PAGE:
We’ve mostly tried to introduce vegetables using the small plate technique. I first tried things that made sense with his preferences – cut up cucumber was cold like a grape, and he could crunch it like an apple. So that worked great. He was very skeptical of the pieces of lettuce we put out, but I kept the dressing off, and let him eat the pieces with his fingers. After a few times, we had him use a fork. Then the next time, we gave him some lettuce with dressing on it, which was a big deal because in his mind, food should not have anything extra on it. But he was used to the routine of trying the food on his small plate, so he ate it. It’s not a preferred food, but he will regularly eat lettuce now.

These three techniques are a great starting point for expanding the foods your child will eat. Starting small, establishing comfort with the routine and then making small changes can slowly grow your child’s food intake. Our dinner table is power struggle free, and my worry over his nutritional health is gone. Because, well, we’re working on it.

Join us on February 28 for a class on this topic. More info here >>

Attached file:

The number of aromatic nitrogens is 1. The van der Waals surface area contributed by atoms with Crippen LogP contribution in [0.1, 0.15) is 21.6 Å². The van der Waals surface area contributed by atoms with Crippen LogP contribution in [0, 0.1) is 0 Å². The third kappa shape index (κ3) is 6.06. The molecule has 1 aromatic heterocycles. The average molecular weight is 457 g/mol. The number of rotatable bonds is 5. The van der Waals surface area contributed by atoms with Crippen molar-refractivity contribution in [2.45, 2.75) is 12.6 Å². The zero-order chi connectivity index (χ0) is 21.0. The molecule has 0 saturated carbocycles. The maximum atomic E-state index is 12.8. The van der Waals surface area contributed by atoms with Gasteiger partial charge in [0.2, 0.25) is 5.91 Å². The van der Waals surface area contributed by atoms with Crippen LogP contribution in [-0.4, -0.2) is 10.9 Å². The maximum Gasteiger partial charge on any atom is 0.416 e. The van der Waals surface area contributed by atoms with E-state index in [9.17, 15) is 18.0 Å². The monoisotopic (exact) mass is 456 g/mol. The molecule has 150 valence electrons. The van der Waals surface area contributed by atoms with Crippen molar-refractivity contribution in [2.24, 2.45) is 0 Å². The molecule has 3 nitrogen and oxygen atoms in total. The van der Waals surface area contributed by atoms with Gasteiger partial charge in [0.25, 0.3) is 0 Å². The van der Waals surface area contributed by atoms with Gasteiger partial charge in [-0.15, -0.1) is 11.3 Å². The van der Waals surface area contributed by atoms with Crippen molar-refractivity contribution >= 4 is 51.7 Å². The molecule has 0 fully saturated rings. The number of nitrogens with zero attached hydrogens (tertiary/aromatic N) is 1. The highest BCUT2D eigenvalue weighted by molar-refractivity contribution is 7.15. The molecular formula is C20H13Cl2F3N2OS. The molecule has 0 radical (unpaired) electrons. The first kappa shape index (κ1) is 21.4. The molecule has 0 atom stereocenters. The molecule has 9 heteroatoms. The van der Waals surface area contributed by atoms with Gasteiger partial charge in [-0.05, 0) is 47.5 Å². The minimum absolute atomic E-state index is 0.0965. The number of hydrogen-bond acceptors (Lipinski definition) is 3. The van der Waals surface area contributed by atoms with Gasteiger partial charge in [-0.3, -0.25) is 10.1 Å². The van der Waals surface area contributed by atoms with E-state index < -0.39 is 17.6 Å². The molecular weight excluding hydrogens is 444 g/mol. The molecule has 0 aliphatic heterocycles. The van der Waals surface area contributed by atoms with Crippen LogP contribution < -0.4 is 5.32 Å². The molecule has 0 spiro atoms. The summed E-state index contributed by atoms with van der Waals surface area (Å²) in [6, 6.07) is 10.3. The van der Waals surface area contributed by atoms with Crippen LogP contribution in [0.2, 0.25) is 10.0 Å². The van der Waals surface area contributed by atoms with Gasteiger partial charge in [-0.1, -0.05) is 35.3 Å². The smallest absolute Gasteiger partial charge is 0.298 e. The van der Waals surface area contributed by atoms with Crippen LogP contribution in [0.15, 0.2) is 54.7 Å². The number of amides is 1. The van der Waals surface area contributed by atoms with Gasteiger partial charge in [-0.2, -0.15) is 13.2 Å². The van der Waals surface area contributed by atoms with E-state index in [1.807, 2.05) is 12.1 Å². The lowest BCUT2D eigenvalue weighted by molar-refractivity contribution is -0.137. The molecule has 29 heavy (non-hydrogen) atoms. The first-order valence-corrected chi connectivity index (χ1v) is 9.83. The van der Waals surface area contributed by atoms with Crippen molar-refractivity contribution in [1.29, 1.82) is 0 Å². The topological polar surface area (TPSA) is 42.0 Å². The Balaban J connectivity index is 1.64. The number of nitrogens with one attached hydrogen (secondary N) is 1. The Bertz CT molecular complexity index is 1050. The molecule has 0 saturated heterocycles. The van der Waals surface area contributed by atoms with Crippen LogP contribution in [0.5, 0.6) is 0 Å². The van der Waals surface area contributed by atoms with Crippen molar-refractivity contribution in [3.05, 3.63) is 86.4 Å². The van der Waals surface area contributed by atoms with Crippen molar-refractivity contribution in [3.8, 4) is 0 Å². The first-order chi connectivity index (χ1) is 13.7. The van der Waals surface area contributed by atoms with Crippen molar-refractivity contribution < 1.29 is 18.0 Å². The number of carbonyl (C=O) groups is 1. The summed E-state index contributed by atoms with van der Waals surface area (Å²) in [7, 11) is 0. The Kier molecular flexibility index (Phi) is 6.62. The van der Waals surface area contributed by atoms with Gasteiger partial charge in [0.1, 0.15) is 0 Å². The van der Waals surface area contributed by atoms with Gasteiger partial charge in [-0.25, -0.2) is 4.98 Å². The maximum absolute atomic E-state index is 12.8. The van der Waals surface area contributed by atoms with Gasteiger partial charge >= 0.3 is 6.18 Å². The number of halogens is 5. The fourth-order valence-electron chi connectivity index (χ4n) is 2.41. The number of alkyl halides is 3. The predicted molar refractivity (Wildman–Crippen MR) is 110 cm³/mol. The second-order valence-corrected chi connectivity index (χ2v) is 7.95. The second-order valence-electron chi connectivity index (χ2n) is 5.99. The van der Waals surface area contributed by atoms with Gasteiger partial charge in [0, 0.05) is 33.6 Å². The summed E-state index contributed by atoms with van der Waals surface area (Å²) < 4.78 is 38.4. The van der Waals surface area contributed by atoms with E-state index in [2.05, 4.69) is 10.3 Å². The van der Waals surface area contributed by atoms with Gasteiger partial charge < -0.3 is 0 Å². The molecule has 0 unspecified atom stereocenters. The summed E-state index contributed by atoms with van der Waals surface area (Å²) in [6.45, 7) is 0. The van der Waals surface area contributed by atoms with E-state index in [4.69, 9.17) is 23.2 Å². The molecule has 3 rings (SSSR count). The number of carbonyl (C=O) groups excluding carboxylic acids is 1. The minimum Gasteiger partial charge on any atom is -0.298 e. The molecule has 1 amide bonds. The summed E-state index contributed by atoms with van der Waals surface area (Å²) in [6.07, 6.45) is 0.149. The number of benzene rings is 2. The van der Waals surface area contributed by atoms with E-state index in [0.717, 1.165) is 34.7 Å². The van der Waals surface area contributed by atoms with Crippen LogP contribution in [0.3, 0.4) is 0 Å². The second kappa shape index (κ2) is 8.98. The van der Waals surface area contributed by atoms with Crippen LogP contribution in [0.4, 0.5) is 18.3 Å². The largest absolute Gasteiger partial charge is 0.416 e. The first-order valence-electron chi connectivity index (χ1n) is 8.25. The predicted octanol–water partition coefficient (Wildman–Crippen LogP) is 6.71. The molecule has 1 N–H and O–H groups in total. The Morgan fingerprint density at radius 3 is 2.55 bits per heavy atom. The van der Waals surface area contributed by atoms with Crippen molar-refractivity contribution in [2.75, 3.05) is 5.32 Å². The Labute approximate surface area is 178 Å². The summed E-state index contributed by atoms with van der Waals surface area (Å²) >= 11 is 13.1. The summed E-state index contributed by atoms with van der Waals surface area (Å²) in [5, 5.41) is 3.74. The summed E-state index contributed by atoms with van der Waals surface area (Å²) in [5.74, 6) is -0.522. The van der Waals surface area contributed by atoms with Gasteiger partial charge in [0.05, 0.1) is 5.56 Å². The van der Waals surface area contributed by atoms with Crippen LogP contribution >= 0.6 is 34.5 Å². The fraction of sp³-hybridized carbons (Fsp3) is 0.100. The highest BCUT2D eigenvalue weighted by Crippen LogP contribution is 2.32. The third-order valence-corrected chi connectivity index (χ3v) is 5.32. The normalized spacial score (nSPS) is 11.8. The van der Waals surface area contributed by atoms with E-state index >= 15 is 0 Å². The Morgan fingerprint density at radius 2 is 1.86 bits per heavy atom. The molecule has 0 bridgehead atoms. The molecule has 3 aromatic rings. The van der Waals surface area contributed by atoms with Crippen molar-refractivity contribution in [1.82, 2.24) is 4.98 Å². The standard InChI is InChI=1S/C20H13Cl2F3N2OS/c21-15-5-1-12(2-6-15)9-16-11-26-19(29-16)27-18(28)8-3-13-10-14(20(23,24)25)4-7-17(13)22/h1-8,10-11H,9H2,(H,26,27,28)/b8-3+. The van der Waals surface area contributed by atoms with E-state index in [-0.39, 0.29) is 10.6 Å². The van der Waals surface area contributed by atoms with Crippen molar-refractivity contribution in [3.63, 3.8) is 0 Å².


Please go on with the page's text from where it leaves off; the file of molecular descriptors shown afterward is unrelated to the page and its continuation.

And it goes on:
Continue with Part 2!

Read Part 3 and Part 4 to go beyond the dinner table.

katie loves

January 23, 2017
by JeanneLovesBooks
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Emerging Readers – January

Katie Loves the Kittens by John Himmelman is about a rambunctious little dog, Katie, who loves her family’s new kittens so enthusiastically she scares them away. Katie is full of emotions. She loves the kittens, she leaps and howls with excitement when she sees them, and she is sad when she is told she has stay away until they get used to to her. She might even be a bit jealous when she sees her Sara Ann playing with the kittens. All these emotions come to life through the illustrations.

Katie tries hard to do what she is told and control her excitement. There are wonderful and very funny pictures of Katie literally shaking she is trying so hard. And, of course it doesn’t work – Katie howls her loud AROOOOO! AROOOOO! howl of excitement, runs and leaps and scares the kittens again. Eventually, Katie has a break through moment and learns to play gently with the kittens.  She learns how to be a friend and is really happy.

There are many children’s books where the main character is trying to control emotions. This one is different because the emotions that need to be moderated are positive: love, excitement and a desire to be friends. Another real strength of this book is the way Katie’s emotions are shown in the illustrations. Everyone can tell what Katie is feeling.

This is a good book to use for a child who is learning how to make friends, or who is trying to moderate emotions or behaviors.  It could also be a good book in a new baby situation.  Parents can refer back to Katie and say, “Are you feeling like Katie (so enthusiastic, sad or …)”  “Do you remember how Katie was trying to control her excitement?” “Is it hard to control your excitement (substitute appropriate emotion) like it was hard for Katie?”